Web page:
How tariffs are hurting my business – and your wallet
They are one of the toughest challenges our store has ever faced
New Hampshire is a state proud of its independent, small business culture. That’s because small businesses are not only economic engines and job creators, they are community partners who often serve our smaller, more out-of-the-way communities. This includes my store, Top Furniture, in Gorham up in the North
We are an appliance and furniture store retail operation which strives every day to serve our communities of about 11,000 people. We are a third-generation family-owned business that was started in 1950 by my grandparents. For almost 70 years we have been serving the county with the lowest population density as well as the oldest population. We are proud to be able to support this area.
Over our 70 years in business, we’ve weathered our share of recessions and ups and downs in the economy before. But right now, there is a bigger threat to my business. It is one of the toughest challenges our store has faced in all of our years. It is a threat that comes from right here in America.
I’m talking about tariffs.
Not everyone realizes this, but when a tariff is imposed on imported goods, that’s not some fee paid by a foreign country. Instead, it’s a tax on American businesses that import goods to sell in U.S. stores. That means tariffs are actually an American business and consumer tax — even those, like mine, that buy American-made products, such as GE and Whirlpool. That’s because GE and Whirlpool still have to get products from overseas to make their machines, like steel and aluminum, which have been the target of some of President Trump’s tariffs.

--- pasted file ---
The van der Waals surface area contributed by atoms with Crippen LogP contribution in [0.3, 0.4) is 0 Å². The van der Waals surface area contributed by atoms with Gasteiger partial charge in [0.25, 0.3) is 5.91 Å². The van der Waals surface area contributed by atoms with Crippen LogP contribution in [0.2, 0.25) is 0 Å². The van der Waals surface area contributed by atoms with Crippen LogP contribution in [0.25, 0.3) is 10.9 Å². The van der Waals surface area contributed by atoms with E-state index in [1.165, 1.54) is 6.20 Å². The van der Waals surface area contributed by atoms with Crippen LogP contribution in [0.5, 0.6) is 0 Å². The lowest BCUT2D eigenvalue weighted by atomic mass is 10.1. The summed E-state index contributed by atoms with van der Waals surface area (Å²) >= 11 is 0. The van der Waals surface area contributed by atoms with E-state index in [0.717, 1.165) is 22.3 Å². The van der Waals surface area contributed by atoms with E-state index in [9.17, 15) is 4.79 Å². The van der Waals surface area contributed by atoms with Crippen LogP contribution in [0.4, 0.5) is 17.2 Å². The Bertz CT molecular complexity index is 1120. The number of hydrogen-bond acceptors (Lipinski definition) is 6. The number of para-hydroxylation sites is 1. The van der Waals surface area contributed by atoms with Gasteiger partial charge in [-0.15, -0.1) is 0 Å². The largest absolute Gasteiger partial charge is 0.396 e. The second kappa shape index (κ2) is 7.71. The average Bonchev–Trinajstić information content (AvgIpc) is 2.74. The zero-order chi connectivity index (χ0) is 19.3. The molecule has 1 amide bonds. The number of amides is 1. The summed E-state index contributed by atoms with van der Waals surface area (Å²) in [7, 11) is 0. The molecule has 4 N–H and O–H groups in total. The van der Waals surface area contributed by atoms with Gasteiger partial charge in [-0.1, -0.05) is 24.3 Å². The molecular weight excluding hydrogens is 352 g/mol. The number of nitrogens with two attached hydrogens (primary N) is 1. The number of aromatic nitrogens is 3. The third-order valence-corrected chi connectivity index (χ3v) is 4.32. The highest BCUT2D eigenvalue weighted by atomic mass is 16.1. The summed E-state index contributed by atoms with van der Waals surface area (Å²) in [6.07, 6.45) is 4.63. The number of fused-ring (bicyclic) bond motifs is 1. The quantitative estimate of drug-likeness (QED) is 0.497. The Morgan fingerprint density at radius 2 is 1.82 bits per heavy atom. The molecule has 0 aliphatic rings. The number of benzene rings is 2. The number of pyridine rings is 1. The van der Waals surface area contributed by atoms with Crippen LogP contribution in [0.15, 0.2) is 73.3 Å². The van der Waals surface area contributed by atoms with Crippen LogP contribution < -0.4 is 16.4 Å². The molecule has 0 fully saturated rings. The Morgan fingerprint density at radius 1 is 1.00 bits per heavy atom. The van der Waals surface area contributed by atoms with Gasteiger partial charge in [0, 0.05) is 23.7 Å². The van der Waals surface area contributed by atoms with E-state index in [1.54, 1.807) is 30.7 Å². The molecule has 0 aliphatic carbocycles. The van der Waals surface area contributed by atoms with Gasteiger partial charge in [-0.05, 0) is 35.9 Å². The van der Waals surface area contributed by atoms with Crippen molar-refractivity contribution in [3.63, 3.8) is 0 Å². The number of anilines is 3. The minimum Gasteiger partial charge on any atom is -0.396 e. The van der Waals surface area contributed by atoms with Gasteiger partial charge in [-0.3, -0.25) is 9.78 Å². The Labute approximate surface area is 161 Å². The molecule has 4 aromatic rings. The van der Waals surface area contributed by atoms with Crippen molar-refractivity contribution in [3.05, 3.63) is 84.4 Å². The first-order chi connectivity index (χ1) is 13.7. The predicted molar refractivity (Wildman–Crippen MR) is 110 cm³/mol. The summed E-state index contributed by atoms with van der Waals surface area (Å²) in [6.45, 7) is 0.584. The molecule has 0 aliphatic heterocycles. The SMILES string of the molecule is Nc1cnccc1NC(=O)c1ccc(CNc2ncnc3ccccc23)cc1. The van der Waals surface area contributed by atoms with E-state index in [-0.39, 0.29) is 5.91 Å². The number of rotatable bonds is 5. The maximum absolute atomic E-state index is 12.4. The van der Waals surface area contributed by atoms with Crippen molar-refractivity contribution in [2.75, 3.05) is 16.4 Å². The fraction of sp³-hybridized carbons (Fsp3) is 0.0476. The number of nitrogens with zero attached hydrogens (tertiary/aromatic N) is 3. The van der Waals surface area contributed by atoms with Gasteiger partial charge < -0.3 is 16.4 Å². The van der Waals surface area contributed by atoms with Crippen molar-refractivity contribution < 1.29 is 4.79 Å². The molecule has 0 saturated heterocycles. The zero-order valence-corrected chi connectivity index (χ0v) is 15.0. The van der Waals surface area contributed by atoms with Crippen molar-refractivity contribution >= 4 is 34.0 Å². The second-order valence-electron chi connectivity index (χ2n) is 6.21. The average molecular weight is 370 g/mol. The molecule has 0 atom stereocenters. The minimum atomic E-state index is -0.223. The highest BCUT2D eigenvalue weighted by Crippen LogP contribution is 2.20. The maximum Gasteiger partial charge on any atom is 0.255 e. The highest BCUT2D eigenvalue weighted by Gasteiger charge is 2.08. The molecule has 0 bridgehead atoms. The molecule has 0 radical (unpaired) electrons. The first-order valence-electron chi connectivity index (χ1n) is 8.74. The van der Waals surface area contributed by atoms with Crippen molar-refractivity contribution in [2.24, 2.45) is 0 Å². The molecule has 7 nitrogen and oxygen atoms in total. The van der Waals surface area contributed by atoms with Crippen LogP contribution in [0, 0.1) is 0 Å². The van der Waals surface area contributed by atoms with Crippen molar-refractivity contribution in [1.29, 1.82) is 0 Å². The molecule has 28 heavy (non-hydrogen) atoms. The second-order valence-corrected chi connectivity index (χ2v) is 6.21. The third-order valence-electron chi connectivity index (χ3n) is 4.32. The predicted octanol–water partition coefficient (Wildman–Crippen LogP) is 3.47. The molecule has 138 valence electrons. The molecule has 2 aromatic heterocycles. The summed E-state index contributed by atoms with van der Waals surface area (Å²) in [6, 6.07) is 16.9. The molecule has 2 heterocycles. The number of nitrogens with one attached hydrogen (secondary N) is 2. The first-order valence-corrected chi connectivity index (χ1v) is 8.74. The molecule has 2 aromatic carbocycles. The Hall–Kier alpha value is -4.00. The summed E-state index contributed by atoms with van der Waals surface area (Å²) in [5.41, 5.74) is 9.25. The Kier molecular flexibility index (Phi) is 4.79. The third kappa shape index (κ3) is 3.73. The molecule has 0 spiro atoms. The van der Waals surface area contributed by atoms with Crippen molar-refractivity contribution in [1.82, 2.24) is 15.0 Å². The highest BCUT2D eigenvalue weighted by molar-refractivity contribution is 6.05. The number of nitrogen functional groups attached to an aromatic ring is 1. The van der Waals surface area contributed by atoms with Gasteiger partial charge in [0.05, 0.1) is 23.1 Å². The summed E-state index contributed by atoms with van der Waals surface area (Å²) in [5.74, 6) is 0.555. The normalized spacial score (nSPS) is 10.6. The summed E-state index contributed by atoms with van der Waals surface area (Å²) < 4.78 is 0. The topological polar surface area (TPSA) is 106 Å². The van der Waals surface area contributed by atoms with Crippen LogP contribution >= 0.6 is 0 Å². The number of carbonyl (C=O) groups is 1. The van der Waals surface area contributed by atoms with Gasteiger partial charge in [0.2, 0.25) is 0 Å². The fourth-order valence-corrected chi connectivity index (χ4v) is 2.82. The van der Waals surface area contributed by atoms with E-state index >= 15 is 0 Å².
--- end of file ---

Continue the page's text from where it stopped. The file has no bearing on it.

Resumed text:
The effects of these tariffs are already being felt right here in the Granite State.
At Top Furniture, we have seen a 7% to 10% increase in the cost of washing machines we buy and an up to 20% increase in the cost of refrigerators, which amounts to a $100 increase on most refrigerator models. These tariffs are hurting American companies the most.
On the furniture side of things, we have seen an average of an 8% increase in costs. One of our suppliers has informed us that they are seeing this with all of their buyers — costs are going up and furniture stores are feeling the heat.
As you can see, this has raised the cost of our overall inventory, something that we cannot sustain on an ongoing basis.
Overall, we have already seen two price increases on furniture in 2019 on products we buy, and fear of a third increase could come by the end of 2019. So many price hikes in such a short period of time like this is unheard of in our industry. We’re now down to just 19 employees, and two of those employees are part-time. Like most small businesses, we base our wages on our sales and profits, so when sales are down, no raises or bonuses are given out, and hiring slows. In other words, tariffs have cost our employees money.
Tariffs have caused uncertainty in the prices we will need to pay for our inventory, meaning we can’t guarantee customers that we will have their desired product in our store or guarantee them a price on certain products we need to order. They have also caused extreme uncertainty in our supply chain, and therefore, uncertainty in our business. It’s a cycle that harms our business from the beginning of the process to the end.
I’ll leave you with an anecdote from one of our customers.
We recently had a customer come into our store who was in the process of building a new home. The home was far from completion, and he was not going to be in need of his home appliances for some time. But he had been paying attention, and he knew that if he waited until he really needed his appliances, he would likely be paying much higher prices for them. So he bought his new appliances months before he needed them because the cost of storing them would be cheaper than paying the higher prices months later when tariffs pushed the cost of appliances up again.
Donna Goodrich is the president of Top Furniture, a third-generation family-owned appliance and furniture store in Gorham.